Diary of trip to South Africa

Feb. 4-14, 1999

Thurs. Feb. 4

I worked until 1 p.m. and biked home. Louise had everything packed and new luggage wheels. Took X39 bus to Heathrow. It was windy and 10 deg. Took Heathrow Express train to Terminal 4. Hardly anyone there. The girl at the British Airways check-in desk said when it's crowded, she gets yelled at for 8 hours a day. It took a long time to get seats as the flight was full, so we went to customer service and got a coupon for 8 and bought tea and cakes. Louise was worried we'd spend the night in Slough instead of South Africa. Sat until 5:30, then the man said have a nice flight. The plane was a 747 holding 425 people. The stewardesses looked tired. Had chicken teriyaki, beer and wine at 8 o'clock. Couldn't sleep. Had a snack for breakfast. Flight took 11 hours, cloudy all the way over France, Spain, Algeria, Nigeria and the Atlantic Ocean.

Fri. Feb. 5

Landed at 8 a.m. local time, just 2 hours' time difference from England. It was 26 deg. and sunny. Took a little bus to downtown Capetown for $20. Saw shanty towns beside the airport and freeway -- all the people from the townships in the north moved there. There was a big traffic jam because they were fixing the road and it was the morning rush hour. Got off near the Holiday Inn downtown, got money from a bank machine and went to the tourist information centre. The city was modern like Toronto, but with black people selling carvings, fruit and wrist watches on the sidewalk. Picked out a bed and breakfast place, Altona Lodge in Green Point to stay for 3 nights, then took a taxi there for $5. It is on a quiet back street and is run by a large German lady. She showed us around the place -- not exactly glamorous but comfortable. It cost $62 a night with breakfast. Slept for 2 hours, then went out after searching without success for my sunglasses which had been left at home. Changed into shorts, then went out along the main suburban road and bought some clip-on sunglasses, 2 sandwiches and drinks. The lady in the drug store told us to watch out for pickpockets and not go downtown at night. Sat in a grassed park by the ocean under brilliant sunshine and the deep blue sky and watched big container boats come in and out of the harbour about 2 miles away. Went to a bicycle rental store but the man said the conditions weren't very friendly for biking there (the roads are too busy and the cars go too fast). Walked along the beach road. Louise talked to a chap at an outdoor bar who recommended the informal bus service. Waited by the street and several local minibuses stopped. They cost 50 cents each. Took one out to Camps Bay. Various girls got on and off. The white people seemed condescending to the negroes. Walked around Camps Bay and saw rocks, beach houses and big hills behind. Went to a sandy beach and sat. Lots of people there, very nice facilities, very clean with no litter anywhere. The sun is very strong as the air is clear and pollution-free. The sun is in the north instead of the south. The water (on the Atlantic side) was too cold to swim in. Saw hang gliders coming down from the top of the hill. At 4 o'clock it started raining so everyone left. I said "I didn't come to the beach to get wet!" Walked a mile into the town of Camps Bay (one main road with lots of cottages up the hill). Talked to a guy who said Capetown is well off and lots of people work in tourism. However, in Johannesburg or other areas there are lots of poor people with no hope of getting a job, so they just steal. Never saw so many BMWs and Mercedes cars with white people yakking on mobile phones. It felt like a smaller version of California. Felt tired by 5 p.m. so went to St. Elmo's Fire pizza restaurant and had pizza, wine and dessert for less than $20. We thought that the South Africans were louder and more outgoing than the English. The people are a mixture of Dutch and English. They seem healthy and physically active. After dinner, we sat near the beach but I was tired so we took the municipal bus back ($1 each) and went to bed at 7:40 p.m.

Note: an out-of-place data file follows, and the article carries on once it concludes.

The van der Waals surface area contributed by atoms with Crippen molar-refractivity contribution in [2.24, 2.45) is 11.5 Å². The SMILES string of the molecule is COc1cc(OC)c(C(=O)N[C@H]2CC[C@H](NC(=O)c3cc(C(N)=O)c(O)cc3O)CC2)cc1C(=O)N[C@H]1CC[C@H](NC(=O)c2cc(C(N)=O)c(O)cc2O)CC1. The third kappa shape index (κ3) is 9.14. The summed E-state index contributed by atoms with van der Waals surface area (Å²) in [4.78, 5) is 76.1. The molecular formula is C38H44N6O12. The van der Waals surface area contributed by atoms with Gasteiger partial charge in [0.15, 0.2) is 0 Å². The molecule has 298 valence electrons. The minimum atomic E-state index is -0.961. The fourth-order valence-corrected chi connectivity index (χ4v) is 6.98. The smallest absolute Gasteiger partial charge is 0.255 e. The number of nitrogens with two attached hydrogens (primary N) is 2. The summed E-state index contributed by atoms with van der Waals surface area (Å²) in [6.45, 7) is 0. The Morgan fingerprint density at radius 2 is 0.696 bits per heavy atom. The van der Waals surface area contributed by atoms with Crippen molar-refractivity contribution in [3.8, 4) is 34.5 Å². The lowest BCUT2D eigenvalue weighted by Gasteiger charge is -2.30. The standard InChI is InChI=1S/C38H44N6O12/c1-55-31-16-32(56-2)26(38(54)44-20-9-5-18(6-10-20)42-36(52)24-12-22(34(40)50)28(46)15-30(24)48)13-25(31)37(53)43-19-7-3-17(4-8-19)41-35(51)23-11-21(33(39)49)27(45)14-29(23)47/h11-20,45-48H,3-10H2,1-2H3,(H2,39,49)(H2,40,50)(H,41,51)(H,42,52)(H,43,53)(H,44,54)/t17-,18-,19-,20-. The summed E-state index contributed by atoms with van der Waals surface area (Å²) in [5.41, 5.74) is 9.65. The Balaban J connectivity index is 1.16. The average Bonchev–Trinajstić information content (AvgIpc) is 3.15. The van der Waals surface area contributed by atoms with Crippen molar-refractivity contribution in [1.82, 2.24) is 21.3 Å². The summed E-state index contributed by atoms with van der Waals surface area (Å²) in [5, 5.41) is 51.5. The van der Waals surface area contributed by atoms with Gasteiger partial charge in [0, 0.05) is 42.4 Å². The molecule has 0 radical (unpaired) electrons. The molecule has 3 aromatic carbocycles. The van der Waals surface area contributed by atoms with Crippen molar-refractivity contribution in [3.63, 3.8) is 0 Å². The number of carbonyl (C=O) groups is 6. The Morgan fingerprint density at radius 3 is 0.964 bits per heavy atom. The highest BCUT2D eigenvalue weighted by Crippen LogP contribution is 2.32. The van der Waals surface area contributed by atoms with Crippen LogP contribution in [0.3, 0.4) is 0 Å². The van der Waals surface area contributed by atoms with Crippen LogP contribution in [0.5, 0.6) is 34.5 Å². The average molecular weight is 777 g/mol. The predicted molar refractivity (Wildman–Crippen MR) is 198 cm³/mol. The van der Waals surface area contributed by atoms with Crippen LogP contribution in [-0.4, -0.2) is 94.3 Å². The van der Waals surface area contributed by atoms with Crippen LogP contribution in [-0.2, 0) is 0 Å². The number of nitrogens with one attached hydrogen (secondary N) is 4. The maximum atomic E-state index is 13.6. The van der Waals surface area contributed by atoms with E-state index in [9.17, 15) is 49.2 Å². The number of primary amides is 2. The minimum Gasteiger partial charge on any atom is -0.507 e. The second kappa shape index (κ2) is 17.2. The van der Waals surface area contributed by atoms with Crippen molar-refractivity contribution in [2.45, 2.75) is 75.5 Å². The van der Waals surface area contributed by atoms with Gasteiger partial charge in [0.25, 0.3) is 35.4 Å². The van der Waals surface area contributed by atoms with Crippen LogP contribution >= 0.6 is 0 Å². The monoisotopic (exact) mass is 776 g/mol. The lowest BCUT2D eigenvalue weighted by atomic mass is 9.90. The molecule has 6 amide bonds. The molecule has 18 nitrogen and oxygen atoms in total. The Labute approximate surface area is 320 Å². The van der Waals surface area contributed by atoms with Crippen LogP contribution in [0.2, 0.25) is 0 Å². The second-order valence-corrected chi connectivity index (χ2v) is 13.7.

Sat. Feb. 6